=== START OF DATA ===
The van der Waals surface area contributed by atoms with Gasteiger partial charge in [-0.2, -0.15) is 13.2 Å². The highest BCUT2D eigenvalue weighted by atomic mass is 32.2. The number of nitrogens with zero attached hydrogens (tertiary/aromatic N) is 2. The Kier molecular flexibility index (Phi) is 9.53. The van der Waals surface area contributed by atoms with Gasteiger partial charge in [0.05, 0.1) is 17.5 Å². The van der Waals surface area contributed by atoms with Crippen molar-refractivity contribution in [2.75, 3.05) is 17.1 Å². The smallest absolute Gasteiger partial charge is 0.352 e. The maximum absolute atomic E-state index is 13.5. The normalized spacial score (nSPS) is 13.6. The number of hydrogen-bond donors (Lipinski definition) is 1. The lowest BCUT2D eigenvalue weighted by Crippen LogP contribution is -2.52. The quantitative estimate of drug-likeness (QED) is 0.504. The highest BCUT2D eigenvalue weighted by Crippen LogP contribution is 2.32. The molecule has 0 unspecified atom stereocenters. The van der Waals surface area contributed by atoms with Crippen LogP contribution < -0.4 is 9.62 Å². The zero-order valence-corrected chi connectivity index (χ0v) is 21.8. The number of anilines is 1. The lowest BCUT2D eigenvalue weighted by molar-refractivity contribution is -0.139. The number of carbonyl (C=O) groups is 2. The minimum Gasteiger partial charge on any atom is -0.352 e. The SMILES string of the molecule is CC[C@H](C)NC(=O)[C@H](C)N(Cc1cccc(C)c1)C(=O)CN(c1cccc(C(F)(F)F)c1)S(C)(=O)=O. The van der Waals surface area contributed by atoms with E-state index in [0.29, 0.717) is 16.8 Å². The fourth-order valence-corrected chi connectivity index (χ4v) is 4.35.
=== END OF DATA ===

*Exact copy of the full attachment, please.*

The van der Waals surface area contributed by atoms with Gasteiger partial charge in [-0.2, -0.15) is 13.2 Å². The highest BCUT2D eigenvalue weighted by atomic mass is 32.2. The number of nitrogens with zero attached hydrogens (tertiary/aromatic N) is 2. The Kier molecular flexibility index (Phi) is 9.53. The van der Waals surface area contributed by atoms with Gasteiger partial charge in [0.05, 0.1) is 17.5 Å². The van der Waals surface area contributed by atoms with Crippen molar-refractivity contribution in [2.75, 3.05) is 17.1 Å². The smallest absolute Gasteiger partial charge is 0.352 e. The maximum absolute atomic E-state index is 13.5. The normalized spacial score (nSPS) is 13.6. The number of hydrogen-bond donors (Lipinski definition) is 1. The lowest BCUT2D eigenvalue weighted by Crippen LogP contribution is -2.52. The quantitative estimate of drug-likeness (QED) is 0.504. The highest BCUT2D eigenvalue weighted by Crippen LogP contribution is 2.32. The molecule has 0 unspecified atom stereocenters. The van der Waals surface area contributed by atoms with Crippen LogP contribution < -0.4 is 9.62 Å². The zero-order valence-corrected chi connectivity index (χ0v) is 21.8. The number of anilines is 1. The lowest BCUT2D eigenvalue weighted by molar-refractivity contribution is -0.139. The number of carbonyl (C=O) groups is 2. The minimum Gasteiger partial charge on any atom is -0.352 e. The SMILES string of the molecule is CC[C@H](C)NC(=O)[C@H](C)N(Cc1cccc(C)c1)C(=O)CN(c1cccc(C(F)(F)F)c1)S(C)(=O)=O. The van der Waals surface area contributed by atoms with E-state index in [0.29, 0.717) is 16.8 Å². The fourth-order valence-corrected chi connectivity index (χ4v) is 4.35.